Magazine article Science News

Wrong Impression: Bipolar Kids Misinterpret Facial Cues as Hostile

Magazine article Science News

Wrong Impression: Bipolar Kids Misinterpret Facial Cues as Hostile

Article excerpt

Children with bipolar disorder are more likely than other kids to read hostility in bland facial expressions, a new study shows. Misinterpreting social cues might contribute to irritability and the unprovoked aggression that bipolar children sometimes direct toward others, the researchers say.

While the children were misconstruing facial cues, excessive activity arose in brain areas that are associated with emotion processing, magnetic resonance imaging (MRI) revealed. The study is the first to combine tests of facial interpretation and simultaneous MRI measurements in brain regions pivotal to bipolar disorder in children, says study coauthor Ellen Leibenluft, a psychiatrist at the National Institute of Mental Health (NIMH) in Bethesda, Md.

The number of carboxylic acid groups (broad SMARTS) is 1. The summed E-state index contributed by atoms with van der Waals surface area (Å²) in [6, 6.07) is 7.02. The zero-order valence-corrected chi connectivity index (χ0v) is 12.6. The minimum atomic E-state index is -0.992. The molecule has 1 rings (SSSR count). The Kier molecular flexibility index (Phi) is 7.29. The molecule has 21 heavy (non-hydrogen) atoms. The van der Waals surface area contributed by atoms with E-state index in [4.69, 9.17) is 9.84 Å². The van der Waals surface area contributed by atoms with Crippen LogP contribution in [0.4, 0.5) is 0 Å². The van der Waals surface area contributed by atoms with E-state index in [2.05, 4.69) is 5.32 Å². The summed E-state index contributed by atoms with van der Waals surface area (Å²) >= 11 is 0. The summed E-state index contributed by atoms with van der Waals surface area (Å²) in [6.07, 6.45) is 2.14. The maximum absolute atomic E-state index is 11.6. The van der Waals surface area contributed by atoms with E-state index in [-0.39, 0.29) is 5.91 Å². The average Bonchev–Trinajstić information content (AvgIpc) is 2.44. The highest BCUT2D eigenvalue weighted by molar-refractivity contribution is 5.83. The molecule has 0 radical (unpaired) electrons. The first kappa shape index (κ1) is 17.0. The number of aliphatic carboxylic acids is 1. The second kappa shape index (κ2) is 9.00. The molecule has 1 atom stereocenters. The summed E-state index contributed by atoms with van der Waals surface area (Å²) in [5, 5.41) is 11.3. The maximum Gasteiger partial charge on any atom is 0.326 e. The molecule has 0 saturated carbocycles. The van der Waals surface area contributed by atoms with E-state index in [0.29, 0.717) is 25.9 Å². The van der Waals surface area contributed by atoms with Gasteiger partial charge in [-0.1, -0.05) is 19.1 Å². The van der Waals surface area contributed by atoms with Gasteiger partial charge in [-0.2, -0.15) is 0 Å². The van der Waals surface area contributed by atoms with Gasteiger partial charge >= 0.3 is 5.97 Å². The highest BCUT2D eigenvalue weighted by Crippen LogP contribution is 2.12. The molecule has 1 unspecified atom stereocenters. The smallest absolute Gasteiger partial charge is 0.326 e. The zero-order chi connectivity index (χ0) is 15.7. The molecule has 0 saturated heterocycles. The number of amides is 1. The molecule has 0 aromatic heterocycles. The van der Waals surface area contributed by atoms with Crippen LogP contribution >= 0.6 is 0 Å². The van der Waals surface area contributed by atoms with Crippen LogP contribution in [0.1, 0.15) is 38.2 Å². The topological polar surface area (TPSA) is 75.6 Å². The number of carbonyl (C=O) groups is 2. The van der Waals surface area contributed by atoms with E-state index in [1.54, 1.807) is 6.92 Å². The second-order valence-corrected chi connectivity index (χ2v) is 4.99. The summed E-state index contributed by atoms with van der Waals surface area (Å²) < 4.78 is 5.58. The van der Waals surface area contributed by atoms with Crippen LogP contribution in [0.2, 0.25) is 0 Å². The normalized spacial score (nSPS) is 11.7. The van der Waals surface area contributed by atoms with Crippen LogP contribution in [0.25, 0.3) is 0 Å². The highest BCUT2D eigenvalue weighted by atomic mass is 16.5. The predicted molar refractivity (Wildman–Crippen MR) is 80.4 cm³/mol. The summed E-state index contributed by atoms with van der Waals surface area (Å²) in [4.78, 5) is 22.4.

The researchers compared 22 bipolar children with 21 mentally healthy children. Both groups averaged 14 years of age. Eighteen of the bipolar children were taking some form of psychiatric medication.

The participants viewed pictures of people's faces and answered questions about the hostility of each face. The faces were standard representations of anger, fear, happiness, and a neutral mood. The bipolar children rated the first three categories on a par with the other children but read more hostility into the neutral faces than did the others, the researchers report in the June 6 Proceedings of the National Academy of Sciences.

MRI scans of the bipolar children as they rated the neutral face showed revved-up activity in brain regions known to process emotions, particularly in an area called the amygdala, says study coauthor Brendan A. Rich, a child psychologist at NIMH.

Previous research had indicated that bipolar children tend to have smaller amygdalas than other children do, says psychiatrist Melissa R DelBello of the University of Cincinnati. …

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